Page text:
Q My husband is 78 years old and has several chronic conditions. Unfortunately his primary care doctor is moving from the area, and we have to find a new one. Besides competency, what else should we look for at this time of our lives? Additionally, my husband keeps checking the internet for new medical information, which I think is information overload and perhaps even an obsession. Your thoughts?
A Dear S.T.:
Let’s begin with the first part of your question.
Choosing a physician is key particularly in later life when we often are confronted with more conditions and diseases. In addition to physician competency, one of the most important aspects of getting good health care is the patient-doctor relationship. And that relationship has changed.
In the past, doctors typically were in charge, taking the lead while patients followed. Today, the patient-doctor relationship is more of a partnership, with physicians often offering a choice of treatments; the decision then rests with patients.
Both often work with a team that might include nurses, physicians’ assistants, pharmacists, social workers and other health care providers.
Now to some tips in selecting a primary care physician provided by the National Institute on Aging.
• Decide what you are looking for: Write a list of the qualities that are important to you. For example, do you prefer or care if the doctor is a man or woman? Does the doctor need affiliation with a particular hospital, and does he or she speak your language? Are you interested in an individual or group practice? If it is a group practice, are you fine seeing an associate if your physician is unavailable? After writing your list, decide which qualities are most important to you.
• Identify several doctors: You can get some recommendations from your current primary care doctor, but also ask friends and relatives who have had positive experiences. Ask a few pointed questions such as, “What do you like about your doctor?” “Does the doctor take time to answer questions?” Also consult with other medical specialists whom you know. You may be required to choose a doctor from a managed care plan if you belong to a health maintenance organization or a preferred provider organization. Managed care plans often provide information about their doctors’ backgrounds and credentials. Choosing a doctor out of your network may require a payment.
• Consult reference sources: To find doctors in your area, check The American Medical Association’s Doctor Finder by typing into your browser “AMA Doctor Finder — American Medical Association.” Board certification is another consideration. To be board certified means doctors have extra training after medical school and also have passed an exam certifying their expertise in a specialty such as internal medicine, geriatrics, gynecology or orthopedics.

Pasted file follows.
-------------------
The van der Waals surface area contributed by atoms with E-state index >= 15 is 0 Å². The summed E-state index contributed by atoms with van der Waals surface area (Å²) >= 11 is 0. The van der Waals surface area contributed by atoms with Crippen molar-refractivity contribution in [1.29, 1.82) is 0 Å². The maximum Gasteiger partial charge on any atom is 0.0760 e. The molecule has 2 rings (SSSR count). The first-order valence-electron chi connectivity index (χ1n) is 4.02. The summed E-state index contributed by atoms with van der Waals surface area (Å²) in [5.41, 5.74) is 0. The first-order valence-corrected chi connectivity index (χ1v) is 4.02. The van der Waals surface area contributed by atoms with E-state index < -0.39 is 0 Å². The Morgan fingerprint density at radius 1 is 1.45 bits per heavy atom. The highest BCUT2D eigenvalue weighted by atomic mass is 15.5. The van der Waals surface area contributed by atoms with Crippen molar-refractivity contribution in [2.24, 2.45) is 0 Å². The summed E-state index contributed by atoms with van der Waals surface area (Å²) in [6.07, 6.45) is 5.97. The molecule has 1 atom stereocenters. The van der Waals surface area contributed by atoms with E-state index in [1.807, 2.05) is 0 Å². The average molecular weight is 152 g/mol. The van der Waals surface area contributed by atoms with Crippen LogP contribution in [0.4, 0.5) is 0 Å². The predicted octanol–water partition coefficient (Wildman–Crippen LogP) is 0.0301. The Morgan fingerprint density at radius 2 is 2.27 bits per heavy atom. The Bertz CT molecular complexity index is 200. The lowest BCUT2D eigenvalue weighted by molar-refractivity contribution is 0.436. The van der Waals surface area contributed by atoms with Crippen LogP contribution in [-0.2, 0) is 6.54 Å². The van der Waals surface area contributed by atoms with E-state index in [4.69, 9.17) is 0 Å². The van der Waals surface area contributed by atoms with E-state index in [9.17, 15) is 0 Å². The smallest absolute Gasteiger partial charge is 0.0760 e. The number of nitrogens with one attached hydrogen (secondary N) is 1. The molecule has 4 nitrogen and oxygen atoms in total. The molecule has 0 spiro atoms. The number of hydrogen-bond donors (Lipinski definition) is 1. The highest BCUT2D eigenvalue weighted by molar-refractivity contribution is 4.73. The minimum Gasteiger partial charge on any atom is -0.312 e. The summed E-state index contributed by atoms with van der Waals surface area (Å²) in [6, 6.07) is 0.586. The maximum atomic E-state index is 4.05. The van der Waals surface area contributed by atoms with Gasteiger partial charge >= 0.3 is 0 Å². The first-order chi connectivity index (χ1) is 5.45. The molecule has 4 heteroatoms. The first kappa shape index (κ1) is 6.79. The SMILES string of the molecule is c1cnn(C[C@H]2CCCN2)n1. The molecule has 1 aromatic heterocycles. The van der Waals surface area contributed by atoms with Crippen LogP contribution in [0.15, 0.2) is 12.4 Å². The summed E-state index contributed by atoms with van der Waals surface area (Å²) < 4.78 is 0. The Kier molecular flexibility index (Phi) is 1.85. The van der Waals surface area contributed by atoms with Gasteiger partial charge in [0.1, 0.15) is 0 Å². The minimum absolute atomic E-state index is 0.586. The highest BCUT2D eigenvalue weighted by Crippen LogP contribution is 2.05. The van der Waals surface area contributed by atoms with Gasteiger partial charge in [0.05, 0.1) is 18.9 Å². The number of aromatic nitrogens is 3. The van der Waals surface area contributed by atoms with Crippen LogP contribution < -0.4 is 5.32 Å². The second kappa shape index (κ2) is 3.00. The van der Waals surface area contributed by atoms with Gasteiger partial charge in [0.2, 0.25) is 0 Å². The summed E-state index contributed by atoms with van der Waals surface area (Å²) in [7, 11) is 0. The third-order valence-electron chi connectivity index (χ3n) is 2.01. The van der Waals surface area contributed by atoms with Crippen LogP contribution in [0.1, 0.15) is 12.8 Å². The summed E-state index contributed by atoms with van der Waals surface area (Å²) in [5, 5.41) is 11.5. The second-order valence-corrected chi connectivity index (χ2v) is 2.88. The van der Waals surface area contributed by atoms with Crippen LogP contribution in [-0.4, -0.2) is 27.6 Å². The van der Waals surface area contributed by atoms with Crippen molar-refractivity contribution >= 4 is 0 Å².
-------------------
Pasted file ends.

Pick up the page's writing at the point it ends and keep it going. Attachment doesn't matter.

To determine if a physician is board certified go to www.certificationmatters.org. And finally there is a site for doctors who participate in Medicare: www.medicare.gov/physiciancompare.
• Consider an initial visit: For a first visit you might want to ask a few questions before making a medical appointment. “Do you have many older patients?” “Can I call or email you or your staff with questions?” “Do you charge for telephone or email time?”
• Make your choice: For that first medical visit, bring your medical records or have them sent from your previous doctor. Also bring a list of current medications or take them with you. If you don’t have your medical records with you, give your new doctor the names and addresses of previous physicians.
Here are a few additional questions to consider:
Is the doctor taking new patients who are covered by your insurance plan or Medicare?
Is the doctor certified?
Is the office location important and is parking available?
Does the doctor make house calls?
How do I reach the doctor for an emergency call?
Also think about bringing a family member or friend with you for your appointments. An extra pair of ears and someone to take notes helps. There’s a reason for a third chair in most examining and consultation rooms.
Next week we’ll address the second part of your question on how to evaluate online medical/health information and the issue of too much information. Physicians move, retire and some die, which requires us to be ready to find the next best doctor. Thank you S.T. for asking a question that is — or will — be relevant to many of us.
(Source: Talking With Your Doctor: A Guide for Older People, National Institute on Aging, 2016).
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